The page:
Viking marauders descend on a much-plundered island, hoping some mayhem will shake off the winter blahs. A man is booted out of his home after his wife discovers that the print of a bare foot on the inside of his windshield doesnt match her own. Teenage cousins, drugged by summer, meet with a reckoning in the woods. A boy runs off to the carnival after his stepfather bites him in a brawl.
In the stories of Wells Tower, families fall apart and messily try to reassemble themselves. His version of America is touched with the seamy splendor of the dropout, the misfit: failed inventors, boozy dreamers, hapless fathers, wayward sons. Combining electric prose with savage wit, Everything Ravaged, Everything Burned is a major debut, announcing a voice we have not heard before.
Everything Ravaged, Everything Burned
Just as we were all getting back into the mainland domestic groove, somebody started in with dragons and crop blights from across the North Sea. We all knew who it was. A turncoat Norwegian monk named Naddod had been big medicine on the dragon-and-blight circuit for the last decade or so, and was known to bring heavy ordnance for whoever could lay out some silver. Scuttlebutt had it that Naddod was operating out of a monastery on Lindisfarne, whose people wed troubled on a pillage-and-consternation tour through Northumbria after Corn Harvesting Month last fall. Now bitter winds were screaming in from the west, searing the land and ripping the grass from the soil. Salmon were turning up spattered with sores, and grasshoppers clung to the wheat in rapacious buzzing bunches.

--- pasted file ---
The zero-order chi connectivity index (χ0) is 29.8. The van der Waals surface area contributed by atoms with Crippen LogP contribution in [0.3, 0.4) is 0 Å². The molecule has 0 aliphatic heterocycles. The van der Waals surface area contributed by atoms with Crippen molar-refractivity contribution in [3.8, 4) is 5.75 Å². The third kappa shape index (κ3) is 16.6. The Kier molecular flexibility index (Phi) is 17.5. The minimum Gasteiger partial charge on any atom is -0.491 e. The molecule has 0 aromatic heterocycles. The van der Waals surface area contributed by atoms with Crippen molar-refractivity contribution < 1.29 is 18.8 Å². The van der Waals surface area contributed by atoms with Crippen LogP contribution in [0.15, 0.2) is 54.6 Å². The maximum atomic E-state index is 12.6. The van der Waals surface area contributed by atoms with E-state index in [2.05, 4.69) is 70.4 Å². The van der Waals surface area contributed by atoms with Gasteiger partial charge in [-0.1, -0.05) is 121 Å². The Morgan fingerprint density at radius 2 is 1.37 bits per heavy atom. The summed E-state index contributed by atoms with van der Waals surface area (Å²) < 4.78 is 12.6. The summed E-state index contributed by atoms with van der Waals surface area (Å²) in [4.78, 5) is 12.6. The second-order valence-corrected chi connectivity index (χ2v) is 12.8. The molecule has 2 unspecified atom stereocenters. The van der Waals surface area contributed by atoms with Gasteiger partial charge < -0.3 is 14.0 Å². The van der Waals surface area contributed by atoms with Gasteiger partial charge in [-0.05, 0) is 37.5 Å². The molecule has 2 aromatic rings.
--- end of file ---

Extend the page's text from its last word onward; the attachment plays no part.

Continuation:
I tried to put these things out of my mind. Wed been away three long months harrying the Hibernian shores, and now I was back with Pila, my common-law, and ...
Although Tower writes with the specificity and razor-sharp observations of a poet, his metaphors go down easy, coated in the sugar of a writer at ease with his craft... Everything Ravaged, Everything Burned makes me hunger for Tower's first novel.
(Reviewed by Lucia Silva).
Full Review (1214 words).
About the Author
Wells Towers short stories and journalism have appeared in The New Yorker, Harper's Magazine, McSweeney's, The Paris Review, The Anchor Book of New American Short Stories, The Washington Post Magazine, and elsewhere. He received two Pushcart Prizes and the Plimpton Prize from The Paris Review.
According to The New York Observer, "Brown Coast", the opening story of Everything Ravaged, Everything Burned is the first short story Wells Tower wrote during his first year in the Columbia fiction program, which he joined in the fall of 2000. It was published in the spring 2002 issue of The Paris Review after someone there discovered it in the slush pile. "Down Through the Valley," another story from ...
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